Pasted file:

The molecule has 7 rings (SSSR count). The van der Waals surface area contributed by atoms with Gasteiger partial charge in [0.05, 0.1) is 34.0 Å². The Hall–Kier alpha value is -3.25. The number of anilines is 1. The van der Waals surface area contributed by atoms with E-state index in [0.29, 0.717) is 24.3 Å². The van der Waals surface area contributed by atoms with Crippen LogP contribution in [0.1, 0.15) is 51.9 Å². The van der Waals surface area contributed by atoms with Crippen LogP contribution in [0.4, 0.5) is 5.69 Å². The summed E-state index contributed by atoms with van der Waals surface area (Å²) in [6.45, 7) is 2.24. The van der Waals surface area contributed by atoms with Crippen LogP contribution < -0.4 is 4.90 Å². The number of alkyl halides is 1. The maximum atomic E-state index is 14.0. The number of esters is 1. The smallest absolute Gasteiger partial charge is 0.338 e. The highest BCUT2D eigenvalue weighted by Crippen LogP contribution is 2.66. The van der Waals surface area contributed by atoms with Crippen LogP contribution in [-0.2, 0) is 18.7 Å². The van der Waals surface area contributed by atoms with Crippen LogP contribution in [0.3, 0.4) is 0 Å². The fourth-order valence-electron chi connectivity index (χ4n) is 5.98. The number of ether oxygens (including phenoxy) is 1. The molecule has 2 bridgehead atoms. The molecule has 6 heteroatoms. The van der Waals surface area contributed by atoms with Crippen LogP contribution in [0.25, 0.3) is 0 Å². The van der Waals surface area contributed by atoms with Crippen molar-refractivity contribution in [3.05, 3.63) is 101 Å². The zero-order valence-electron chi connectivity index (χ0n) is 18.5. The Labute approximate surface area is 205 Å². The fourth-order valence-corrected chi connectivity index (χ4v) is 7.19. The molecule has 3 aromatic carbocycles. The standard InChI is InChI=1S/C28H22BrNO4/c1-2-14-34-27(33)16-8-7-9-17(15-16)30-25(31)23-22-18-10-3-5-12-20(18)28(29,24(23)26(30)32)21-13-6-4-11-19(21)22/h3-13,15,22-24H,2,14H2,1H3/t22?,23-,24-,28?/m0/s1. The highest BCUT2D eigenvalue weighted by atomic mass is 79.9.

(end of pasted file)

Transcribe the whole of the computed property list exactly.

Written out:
The molecule has 7 rings (SSSR count). The van der Waals surface area contributed by atoms with Gasteiger partial charge in [0.05, 0.1) is 34.0 Å². The Hall–Kier alpha value is -3.25. The number of anilines is 1. The van der Waals surface area contributed by atoms with E-state index in [0.29, 0.717) is 24.3 Å². The van der Waals surface area contributed by atoms with Crippen LogP contribution in [0.1, 0.15) is 51.9 Å². The van der Waals surface area contributed by atoms with Crippen LogP contribution in [0.4, 0.5) is 5.69 Å². The summed E-state index contributed by atoms with van der Waals surface area (Å²) in [6.45, 7) is 2.24. The van der Waals surface area contributed by atoms with Crippen LogP contribution < -0.4 is 4.90 Å². The number of alkyl halides is 1. The maximum atomic E-state index is 14.0. The number of esters is 1. The smallest absolute Gasteiger partial charge is 0.338 e. The highest BCUT2D eigenvalue weighted by Crippen LogP contribution is 2.66. The van der Waals surface area contributed by atoms with Crippen LogP contribution in [-0.2, 0) is 18.7 Å². The van der Waals surface area contributed by atoms with Crippen LogP contribution in [0.3, 0.4) is 0 Å². The fourth-order valence-electron chi connectivity index (χ4n) is 5.98. The number of ether oxygens (including phenoxy) is 1. The molecule has 2 bridgehead atoms. The molecule has 6 heteroatoms. The van der Waals surface area contributed by atoms with Crippen LogP contribution in [0.25, 0.3) is 0 Å². The van der Waals surface area contributed by atoms with Crippen molar-refractivity contribution in [3.05, 3.63) is 101 Å². The zero-order valence-electron chi connectivity index (χ0n) is 18.5. The Labute approximate surface area is 205 Å². The fourth-order valence-corrected chi connectivity index (χ4v) is 7.19. The molecule has 3 aromatic carbocycles. The standard InChI is InChI=1S/C28H22BrNO4/c1-2-14-34-27(33)16-8-7-9-17(15-16)30-25(31)23-22-18-10-3-5-12-20(18)28(29,24(23)26(30)32)21-13-6-4-11-19(21)22/h3-13,15,22-24H,2,14H2,1H3/t22?,23-,24-,28?/m0/s1. The highest BCUT2D eigenvalue weighted by atomic mass is 79.9.